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# State whether the following number is rational or not: $\left( {\sqrt 6 + \sqrt 9 } \right)$  Hint: In this question we have to comment upon whether the number is a rational number or not. A rational number is one which can be represented in the form of $\dfrac{a}{b}$ where $b \ne 0$. So use the concept of contradiction by proof by initially taking the given number to be a rational number. This will help you get the right solution.

The following proof is a proof by contradiction.
Let us assume $\left( {\sqrt 6 + \sqrt 9 } \right)$ is a rational number.
Where a rational number is a number which is represented in the form of $\dfrac{a}{b}$ , where $b \ne 0$ and a and b has not any common factors except 1.
Then it can be represented as a fraction of two integers.
Let the lowest terms representation be:
$\left( {\sqrt 6 + \sqrt 9 } \right) = \dfrac{a}{b}$ , where$b \ne 0$.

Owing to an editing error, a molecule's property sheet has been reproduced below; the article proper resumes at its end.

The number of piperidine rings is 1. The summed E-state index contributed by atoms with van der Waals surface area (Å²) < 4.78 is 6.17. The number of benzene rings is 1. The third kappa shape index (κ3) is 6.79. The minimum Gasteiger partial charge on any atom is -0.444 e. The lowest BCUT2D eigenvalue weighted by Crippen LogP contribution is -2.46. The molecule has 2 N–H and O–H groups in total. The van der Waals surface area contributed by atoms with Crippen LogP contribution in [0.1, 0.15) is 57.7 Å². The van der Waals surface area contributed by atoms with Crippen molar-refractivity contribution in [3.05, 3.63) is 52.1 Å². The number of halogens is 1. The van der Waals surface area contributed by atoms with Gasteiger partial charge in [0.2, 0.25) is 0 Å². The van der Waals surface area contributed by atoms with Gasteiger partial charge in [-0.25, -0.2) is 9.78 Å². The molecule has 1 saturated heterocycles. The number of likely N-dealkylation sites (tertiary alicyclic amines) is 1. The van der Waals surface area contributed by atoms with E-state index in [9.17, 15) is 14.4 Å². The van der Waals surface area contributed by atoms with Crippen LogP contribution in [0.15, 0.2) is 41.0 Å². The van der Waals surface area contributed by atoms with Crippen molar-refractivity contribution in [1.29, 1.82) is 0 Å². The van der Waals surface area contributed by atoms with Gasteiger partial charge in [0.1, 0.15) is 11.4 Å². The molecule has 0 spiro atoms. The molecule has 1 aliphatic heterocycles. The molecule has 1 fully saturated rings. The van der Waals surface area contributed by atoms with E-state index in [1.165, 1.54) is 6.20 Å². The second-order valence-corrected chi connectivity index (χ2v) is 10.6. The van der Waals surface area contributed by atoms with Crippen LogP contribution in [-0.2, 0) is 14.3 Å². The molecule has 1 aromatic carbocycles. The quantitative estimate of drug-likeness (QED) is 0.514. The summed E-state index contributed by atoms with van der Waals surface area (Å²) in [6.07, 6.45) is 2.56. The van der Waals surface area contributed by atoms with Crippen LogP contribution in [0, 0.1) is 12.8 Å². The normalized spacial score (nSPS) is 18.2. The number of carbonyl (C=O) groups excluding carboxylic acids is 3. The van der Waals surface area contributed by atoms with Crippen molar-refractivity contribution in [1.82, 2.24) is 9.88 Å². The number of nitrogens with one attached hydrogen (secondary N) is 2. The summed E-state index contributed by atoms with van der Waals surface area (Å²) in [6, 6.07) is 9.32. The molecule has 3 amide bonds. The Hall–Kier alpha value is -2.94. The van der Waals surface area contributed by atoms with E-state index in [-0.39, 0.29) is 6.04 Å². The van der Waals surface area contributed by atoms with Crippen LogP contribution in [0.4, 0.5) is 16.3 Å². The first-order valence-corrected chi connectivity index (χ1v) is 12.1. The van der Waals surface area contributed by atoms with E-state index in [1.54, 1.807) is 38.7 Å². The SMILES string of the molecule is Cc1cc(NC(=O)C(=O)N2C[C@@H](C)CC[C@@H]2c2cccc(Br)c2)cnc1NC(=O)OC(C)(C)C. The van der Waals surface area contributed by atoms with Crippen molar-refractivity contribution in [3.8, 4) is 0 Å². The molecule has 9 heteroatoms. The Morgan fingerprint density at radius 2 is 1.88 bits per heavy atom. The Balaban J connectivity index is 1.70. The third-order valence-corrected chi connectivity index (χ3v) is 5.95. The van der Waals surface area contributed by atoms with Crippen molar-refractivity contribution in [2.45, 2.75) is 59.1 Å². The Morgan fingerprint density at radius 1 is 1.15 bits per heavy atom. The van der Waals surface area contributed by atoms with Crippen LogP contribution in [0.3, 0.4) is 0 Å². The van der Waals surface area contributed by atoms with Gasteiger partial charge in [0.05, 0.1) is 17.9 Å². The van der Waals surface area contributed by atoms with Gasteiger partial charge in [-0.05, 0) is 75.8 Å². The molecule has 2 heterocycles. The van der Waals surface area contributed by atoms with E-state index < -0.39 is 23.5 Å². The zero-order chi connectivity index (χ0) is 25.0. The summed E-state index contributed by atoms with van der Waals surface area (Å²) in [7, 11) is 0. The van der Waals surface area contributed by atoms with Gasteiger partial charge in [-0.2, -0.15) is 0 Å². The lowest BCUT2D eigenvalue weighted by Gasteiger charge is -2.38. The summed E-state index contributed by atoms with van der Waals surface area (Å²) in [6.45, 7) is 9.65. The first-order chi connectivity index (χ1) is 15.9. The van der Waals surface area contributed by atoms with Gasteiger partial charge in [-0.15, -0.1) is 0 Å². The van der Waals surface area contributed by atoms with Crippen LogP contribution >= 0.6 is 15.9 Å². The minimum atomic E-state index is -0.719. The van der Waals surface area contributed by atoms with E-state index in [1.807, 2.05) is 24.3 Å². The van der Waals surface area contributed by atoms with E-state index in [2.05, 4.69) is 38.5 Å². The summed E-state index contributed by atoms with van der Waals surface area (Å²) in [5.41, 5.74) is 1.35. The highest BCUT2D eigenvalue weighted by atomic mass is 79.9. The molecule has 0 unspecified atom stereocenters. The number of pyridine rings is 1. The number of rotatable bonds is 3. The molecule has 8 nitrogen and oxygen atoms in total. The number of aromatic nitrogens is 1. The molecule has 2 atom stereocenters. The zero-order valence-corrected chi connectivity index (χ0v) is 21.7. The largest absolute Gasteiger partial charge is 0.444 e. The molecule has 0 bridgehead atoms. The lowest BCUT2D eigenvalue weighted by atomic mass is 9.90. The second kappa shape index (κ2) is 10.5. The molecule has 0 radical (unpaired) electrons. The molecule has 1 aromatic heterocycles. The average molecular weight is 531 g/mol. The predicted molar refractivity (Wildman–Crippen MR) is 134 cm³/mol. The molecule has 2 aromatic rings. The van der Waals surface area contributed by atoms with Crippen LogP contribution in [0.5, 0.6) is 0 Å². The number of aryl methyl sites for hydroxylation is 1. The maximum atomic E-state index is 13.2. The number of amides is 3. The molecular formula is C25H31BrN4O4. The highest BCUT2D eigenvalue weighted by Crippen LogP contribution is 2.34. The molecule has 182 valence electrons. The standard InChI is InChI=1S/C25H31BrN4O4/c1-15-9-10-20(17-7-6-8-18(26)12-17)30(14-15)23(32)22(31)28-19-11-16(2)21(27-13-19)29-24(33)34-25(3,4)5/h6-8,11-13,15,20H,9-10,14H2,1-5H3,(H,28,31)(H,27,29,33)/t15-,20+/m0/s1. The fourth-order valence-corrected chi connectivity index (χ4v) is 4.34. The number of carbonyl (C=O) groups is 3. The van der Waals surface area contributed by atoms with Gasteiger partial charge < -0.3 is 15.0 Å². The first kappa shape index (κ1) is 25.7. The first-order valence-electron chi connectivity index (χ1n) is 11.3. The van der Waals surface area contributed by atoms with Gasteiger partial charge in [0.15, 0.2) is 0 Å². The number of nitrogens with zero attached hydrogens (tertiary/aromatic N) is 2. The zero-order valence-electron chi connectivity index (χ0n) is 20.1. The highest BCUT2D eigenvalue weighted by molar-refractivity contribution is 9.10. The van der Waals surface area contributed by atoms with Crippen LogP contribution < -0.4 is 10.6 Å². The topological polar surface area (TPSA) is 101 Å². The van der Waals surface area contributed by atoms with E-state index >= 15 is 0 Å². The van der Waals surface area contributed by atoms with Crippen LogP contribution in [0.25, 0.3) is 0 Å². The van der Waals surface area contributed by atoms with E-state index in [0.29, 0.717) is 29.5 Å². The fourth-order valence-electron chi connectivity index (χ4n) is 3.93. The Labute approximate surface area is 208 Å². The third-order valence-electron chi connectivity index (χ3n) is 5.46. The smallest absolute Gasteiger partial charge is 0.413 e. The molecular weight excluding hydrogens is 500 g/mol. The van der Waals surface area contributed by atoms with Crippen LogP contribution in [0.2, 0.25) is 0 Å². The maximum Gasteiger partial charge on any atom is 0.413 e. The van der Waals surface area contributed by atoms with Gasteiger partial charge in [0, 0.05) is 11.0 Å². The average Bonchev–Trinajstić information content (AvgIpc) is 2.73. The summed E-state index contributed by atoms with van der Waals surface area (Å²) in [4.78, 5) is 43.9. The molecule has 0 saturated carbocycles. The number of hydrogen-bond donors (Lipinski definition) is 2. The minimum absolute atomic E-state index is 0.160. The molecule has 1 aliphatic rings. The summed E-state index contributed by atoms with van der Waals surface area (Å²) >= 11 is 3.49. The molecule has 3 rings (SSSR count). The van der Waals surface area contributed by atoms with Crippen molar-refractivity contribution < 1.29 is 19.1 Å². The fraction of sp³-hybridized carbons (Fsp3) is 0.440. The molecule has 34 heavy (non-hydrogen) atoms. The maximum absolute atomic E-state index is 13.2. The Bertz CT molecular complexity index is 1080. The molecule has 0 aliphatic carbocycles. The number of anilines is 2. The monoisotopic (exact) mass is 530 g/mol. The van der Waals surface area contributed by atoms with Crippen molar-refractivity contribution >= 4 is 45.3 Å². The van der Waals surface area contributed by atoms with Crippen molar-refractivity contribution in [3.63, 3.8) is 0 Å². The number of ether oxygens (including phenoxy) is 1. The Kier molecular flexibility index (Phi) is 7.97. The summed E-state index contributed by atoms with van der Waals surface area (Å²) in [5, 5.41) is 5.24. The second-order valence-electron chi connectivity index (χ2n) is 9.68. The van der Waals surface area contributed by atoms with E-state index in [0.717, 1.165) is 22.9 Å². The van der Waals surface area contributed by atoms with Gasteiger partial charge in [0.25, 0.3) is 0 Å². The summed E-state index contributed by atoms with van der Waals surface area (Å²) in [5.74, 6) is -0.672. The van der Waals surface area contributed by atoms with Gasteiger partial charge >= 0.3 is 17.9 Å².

Now as we know$\sqrt 9 = 3$.
So substitute this value in above equation we have,
$\left( {\sqrt 6 + 3} \right) = \dfrac{a}{b}$
$\Rightarrow \sqrt 6 = \dfrac{a}{b} - 3 = \dfrac{{a - 3b}}{b}$
Now let $a - 3b = p$
$\Rightarrow \sqrt 6 = \dfrac{p}{b}$
Now squaring on both sides we have,
$\Rightarrow 6 = \dfrac{{{p^2}}}{{{b^2}}}$
$\Rightarrow {p^2} = 6{b^2}$………………………………. (1)
From above ${p^2}$ is even therefore p should also be even.
Let $p = 2c$ (c is constant and 2c is an even number)
Squaring both sides we have,
$\Rightarrow {p^2} = 4{c^2}$………………… (2)
From equation (1) and (2) we can say that
$4{c^2} = 6{b^2}$
Divide by 2 in above equation we have,
$\Rightarrow 2{c^2} = 3{b^2}$
Therefore from above $3{b^2}$ is even therefore ${b^2}$ should also be even and again b is even.
Therefore p and b both are even.
Therefore p and b have some common factors.
But p and b were in lowest form and both cannot be even.
Hence, the assumption was wrong and hence, $\left( {\sqrt 6 + \sqrt 9 } \right)$ is an irrational number.
So, $\left( {\sqrt 6 + \sqrt 9 } \right)$ is an irrational number.

Note: Whenever we face such types of problems the key concept involved is the method of proof by contradiction. We have to assume that the given number is a rational number then carry forward with the simplification part by using the basic definition of rational number. In the end if the assumption is wrong then we can say that the number was irrational or else rational only.
View Notes
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